Conventions regarding the use of space in mathematical expressions [duplicate]

This question already has an answer here:

The Chicago Manual of Style (sec. 12.16) suggests medium space (a ¼ em) before and after

• signs for binary operations (i.e., conjunctions);
• symbols of integration, summation, or union; and
• signs for binary relations (i.e., verbs)

except in exponents; also medium space after commas between "coordinate points" or between elements in a list; and "no space after a binary operation or relation sign when it is modifying a symbol (i.e., used as an adjective)".

I don't know whether LaTeX follows these guidelines, but anyway I would like to know the (generally accepted) "right" amount of space in the following situations (that is, do I need to add/remove space, and if so how much?)

• after logarithm: \log x
• before factorial symbol: y!
• in an implicit multiplication: x y
• before and after "for all" symbol: x > 0 \forall x
• between equations separated by a comma: x = 1, y = 2
• between equations separated by text: x = 1 \text{ and } y = 2
• after a comma separating elements of a set: \{0, 1\}
• after a comma separating arguments of a function: f(x, y)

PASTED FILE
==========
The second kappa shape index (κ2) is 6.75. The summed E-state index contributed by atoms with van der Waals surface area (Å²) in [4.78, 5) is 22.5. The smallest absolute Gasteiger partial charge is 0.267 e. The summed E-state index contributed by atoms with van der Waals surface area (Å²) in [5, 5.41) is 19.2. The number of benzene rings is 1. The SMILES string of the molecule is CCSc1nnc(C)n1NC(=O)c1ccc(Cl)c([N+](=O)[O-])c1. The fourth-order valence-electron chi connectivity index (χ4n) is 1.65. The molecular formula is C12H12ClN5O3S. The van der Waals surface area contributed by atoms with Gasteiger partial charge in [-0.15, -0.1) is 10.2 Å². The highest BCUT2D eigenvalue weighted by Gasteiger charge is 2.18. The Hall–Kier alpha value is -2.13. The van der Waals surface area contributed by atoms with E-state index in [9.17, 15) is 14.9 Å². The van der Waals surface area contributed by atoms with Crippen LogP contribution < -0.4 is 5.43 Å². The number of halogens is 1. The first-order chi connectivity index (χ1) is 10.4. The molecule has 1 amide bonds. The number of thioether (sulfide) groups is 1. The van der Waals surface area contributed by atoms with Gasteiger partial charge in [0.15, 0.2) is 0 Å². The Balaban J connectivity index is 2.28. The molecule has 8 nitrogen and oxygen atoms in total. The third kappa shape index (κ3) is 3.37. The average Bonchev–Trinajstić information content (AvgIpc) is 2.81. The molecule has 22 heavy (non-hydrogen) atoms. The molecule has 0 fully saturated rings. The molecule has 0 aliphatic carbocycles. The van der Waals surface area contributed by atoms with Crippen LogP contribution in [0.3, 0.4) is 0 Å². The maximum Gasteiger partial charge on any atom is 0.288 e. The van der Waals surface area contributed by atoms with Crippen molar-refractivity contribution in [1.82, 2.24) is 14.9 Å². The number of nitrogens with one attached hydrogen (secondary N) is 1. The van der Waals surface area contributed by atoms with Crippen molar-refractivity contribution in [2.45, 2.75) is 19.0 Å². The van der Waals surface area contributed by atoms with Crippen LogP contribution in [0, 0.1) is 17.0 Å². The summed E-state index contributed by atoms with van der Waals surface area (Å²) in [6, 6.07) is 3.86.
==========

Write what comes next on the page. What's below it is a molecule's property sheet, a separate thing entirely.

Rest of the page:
marked as duplicate by Joseph Wright♦Dec 5 '16 at 17:53

• All this is managed by (La)TeX and rarely has to be modified. For quantifiers, note you should write them after the relation, but before. – Bernard Dec 5 '16 at 1:21
• I always put a \quad before and after \text{} in \displaystyle. Also before \forall. – John Kormylo Dec 5 '16 at 1:30
• This, in my opinion, may solicit "primarily opinion-based answers". – Werner Dec 5 '16 at 4:29
• I've closed here as a dupe (rather than opinion based) as we do have question on this topic, as pointed out by @ErnestA! – Joseph Wright Dec 5 '16 at 17:54

after logarithm: $\log x$ -- exactly this space
between equations separated by a comma: $x = 1$,  $y = 2$ -- two different equations, separated by a space
after a comma separating elements of a set: \{0, 1\} -- it depends, some people want to have spaces after commas (e.g. ,\ ).